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Why Bankers Should Make an Effort to Become "IT Savvy"

In May 2003, Nicholas Carr made a big splash in the IT world by writing an article for the Harvard Business Review titled "IT Doesn't Matter." Without getting into details, Carr differentiated between IT as an infrastructure commodity, like electricity, with no competitive advantage, and proprietary technology investments, which can be the foundation for competitive advantage. The commotion over this article among my clients was noteworthy. Among his conclusions, Carr argued for "managi

In May 2003, Nicholas Carr made a big splash in the IT world by writing an article for the Harvard Business Review titled "IT Doesn't Matter." Without getting into details, Carr differentiated between IT as an infrastructure commodity, like electricity, with no competitive advantage, and proprietary technology investments, which can be the foundation for competitive advantage. The commotion over this article among my clients was noteworthy. Among his conclusions, Carr argued for "managing costs and risks meticulously" and limiting spending (on commodity IT infrastructure).By the fall of 2003, I was giving presentations to clients that explained Carr's thesis and how they should think about their IT investments. My conclusion was that IT was still relevant and would not fade away as a priority. Rather, IT investments going forward need to add value and support an institution's mission, strategies, and objectives with clarity and visibility to the business managers and end users. My recommendation was that bankers need to focus on making sound business and IT decisions and excel at execution.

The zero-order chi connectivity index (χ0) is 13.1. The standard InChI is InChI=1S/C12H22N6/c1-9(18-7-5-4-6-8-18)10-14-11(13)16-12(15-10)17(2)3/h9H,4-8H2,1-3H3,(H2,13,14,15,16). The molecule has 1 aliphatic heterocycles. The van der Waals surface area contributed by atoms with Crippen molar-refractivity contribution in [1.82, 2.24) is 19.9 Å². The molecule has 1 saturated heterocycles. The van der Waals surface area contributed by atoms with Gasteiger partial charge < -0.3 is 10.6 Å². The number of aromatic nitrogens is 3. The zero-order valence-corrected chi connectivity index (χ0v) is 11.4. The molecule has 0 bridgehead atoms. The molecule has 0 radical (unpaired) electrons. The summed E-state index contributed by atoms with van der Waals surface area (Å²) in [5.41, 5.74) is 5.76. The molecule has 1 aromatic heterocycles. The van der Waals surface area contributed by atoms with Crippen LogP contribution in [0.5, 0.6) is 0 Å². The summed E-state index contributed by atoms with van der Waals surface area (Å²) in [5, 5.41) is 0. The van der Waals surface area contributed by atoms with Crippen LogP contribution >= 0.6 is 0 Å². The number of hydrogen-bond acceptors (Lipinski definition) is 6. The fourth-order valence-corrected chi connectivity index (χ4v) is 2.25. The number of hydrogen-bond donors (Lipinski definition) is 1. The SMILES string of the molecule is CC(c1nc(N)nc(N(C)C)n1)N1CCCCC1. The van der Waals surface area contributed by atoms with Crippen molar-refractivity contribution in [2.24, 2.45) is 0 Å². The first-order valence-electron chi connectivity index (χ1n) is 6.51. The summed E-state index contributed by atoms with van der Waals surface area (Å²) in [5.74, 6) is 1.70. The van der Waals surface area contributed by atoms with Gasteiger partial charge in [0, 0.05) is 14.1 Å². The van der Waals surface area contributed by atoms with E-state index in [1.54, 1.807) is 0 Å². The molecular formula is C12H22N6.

In June 2009, Peter Weill and Jeanne Ross published a book ("IT Savvy: What Top Executives Must Know to Go from Pain to Gain," Harvard Business Press) that reflected the results of their research across many industries, including the financial services industry. The authors define "IT savvy" as "a characteristic of firms and their managers reflected in the ability to use IT to consistently elevate firm performance." Several financial institutions are profiled in the book as examples of "IT savvy" firms. The authors describe four operating models and related requirements for the digitized platforms that match each operating model. The authors' research findings conclude that "IT savvy" firms that pick the appropriate operating model and digitized platform achieve a 20% higher level of performance than their peer competitors.

I believe the crux of the Weill/Ross thesis is valid and translates into the expectation that bankers in every line of business should become IT savvy. Some readers may think becoming IT savvy is an oxymoron for bankers. But, if bankers do not want to become IT savvy, then their institution's future success is probably going to be below average, if the institution survives.

Last month, I published a case study analysis of one medium sized institution, HarborOne Credit Union ($1.8 billion, 14 branches headquartered in Brockton, MA) that is on the road to becoming IT savvy. HarborOne is aggressively pursuing its business objectives with a multi-year plan that incorporates and leverages IT investments to fulfill its mission, strategies and objectives. This case study provides an example of how an institution becomes "IT savvy." HarborOne's journey is not just about what is going on in IT. The commitment and participation of the entire management team and staff of about 350 employees are necessary to achieve an IT savvy status. HarborOne also knows it can not become "IT savvy" without successful IT supplier partnerships that have common objectives and a strong commitment between the institution and each IT supplier.

If you are a banker, making sound business and IT investment decisions will define your future potential. Achieving excellence in execution puts your bank on the road to realizing its potential.

Bill Bradway, founder and managing director of Bradway Research LLC, analyzes the business strategies and IT investments of US banks and credit unions.

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